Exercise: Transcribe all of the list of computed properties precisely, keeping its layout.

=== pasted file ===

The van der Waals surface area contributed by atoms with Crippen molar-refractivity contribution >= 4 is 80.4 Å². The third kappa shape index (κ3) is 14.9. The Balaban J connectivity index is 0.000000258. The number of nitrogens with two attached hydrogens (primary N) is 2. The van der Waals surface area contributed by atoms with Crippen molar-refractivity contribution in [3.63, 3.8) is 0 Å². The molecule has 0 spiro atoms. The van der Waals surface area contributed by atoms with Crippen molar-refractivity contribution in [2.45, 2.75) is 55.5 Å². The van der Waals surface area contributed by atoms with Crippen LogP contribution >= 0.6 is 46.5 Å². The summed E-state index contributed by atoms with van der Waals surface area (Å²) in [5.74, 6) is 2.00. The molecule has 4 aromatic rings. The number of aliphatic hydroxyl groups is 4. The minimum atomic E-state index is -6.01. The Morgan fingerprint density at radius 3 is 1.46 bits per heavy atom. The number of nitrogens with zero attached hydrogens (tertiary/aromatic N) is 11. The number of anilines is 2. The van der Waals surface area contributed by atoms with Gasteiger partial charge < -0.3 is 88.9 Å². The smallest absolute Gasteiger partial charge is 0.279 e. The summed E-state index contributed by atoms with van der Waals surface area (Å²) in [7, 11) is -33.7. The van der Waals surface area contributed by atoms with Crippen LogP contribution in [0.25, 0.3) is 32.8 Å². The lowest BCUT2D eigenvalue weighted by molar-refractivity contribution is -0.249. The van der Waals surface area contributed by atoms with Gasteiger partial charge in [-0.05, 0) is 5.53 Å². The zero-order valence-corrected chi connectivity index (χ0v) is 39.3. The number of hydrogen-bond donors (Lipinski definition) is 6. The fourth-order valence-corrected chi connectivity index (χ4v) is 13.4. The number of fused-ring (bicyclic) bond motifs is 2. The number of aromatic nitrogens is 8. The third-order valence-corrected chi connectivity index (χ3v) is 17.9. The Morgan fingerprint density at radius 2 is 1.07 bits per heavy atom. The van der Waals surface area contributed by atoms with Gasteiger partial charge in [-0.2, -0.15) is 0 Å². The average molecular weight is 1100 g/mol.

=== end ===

The van der Waals surface area contributed by atoms with Crippen molar-refractivity contribution >= 4 is 80.4 Å². The third kappa shape index (κ3) is 14.9. The Balaban J connectivity index is 0.000000258. The number of nitrogens with two attached hydrogens (primary N) is 2. The van der Waals surface area contributed by atoms with Crippen molar-refractivity contribution in [3.63, 3.8) is 0 Å². The molecule has 0 spiro atoms. The van der Waals surface area contributed by atoms with Crippen molar-refractivity contribution in [2.45, 2.75) is 55.5 Å². The van der Waals surface area contributed by atoms with Crippen LogP contribution >= 0.6 is 46.5 Å². The summed E-state index contributed by atoms with van der Waals surface area (Å²) in [5.74, 6) is 2.00. The molecule has 4 aromatic rings. The number of aliphatic hydroxyl groups is 4. The minimum atomic E-state index is -6.01. The Morgan fingerprint density at radius 3 is 1.46 bits per heavy atom. The number of nitrogens with zero attached hydrogens (tertiary/aromatic N) is 11. The number of anilines is 2. The van der Waals surface area contributed by atoms with Gasteiger partial charge < -0.3 is 88.9 Å². The smallest absolute Gasteiger partial charge is 0.279 e. The summed E-state index contributed by atoms with van der Waals surface area (Å²) in [7, 11) is -33.7. The van der Waals surface area contributed by atoms with Crippen LogP contribution in [0.25, 0.3) is 32.8 Å². The lowest BCUT2D eigenvalue weighted by molar-refractivity contribution is -0.249. The van der Waals surface area contributed by atoms with Gasteiger partial charge in [-0.05, 0) is 5.53 Å². The zero-order valence-corrected chi connectivity index (χ0v) is 39.3. The number of hydrogen-bond donors (Lipinski definition) is 6. The fourth-order valence-corrected chi connectivity index (χ4v) is 13.4. The number of fused-ring (bicyclic) bond motifs is 2. The number of aromatic nitrogens is 8. The third-order valence-corrected chi connectivity index (χ3v) is 17.9. The Morgan fingerprint density at radius 2 is 1.07 bits per heavy atom. The van der Waals surface area contributed by atoms with Gasteiger partial charge in [-0.2, -0.15) is 0 Å². The average molecular weight is 1100 g/mol.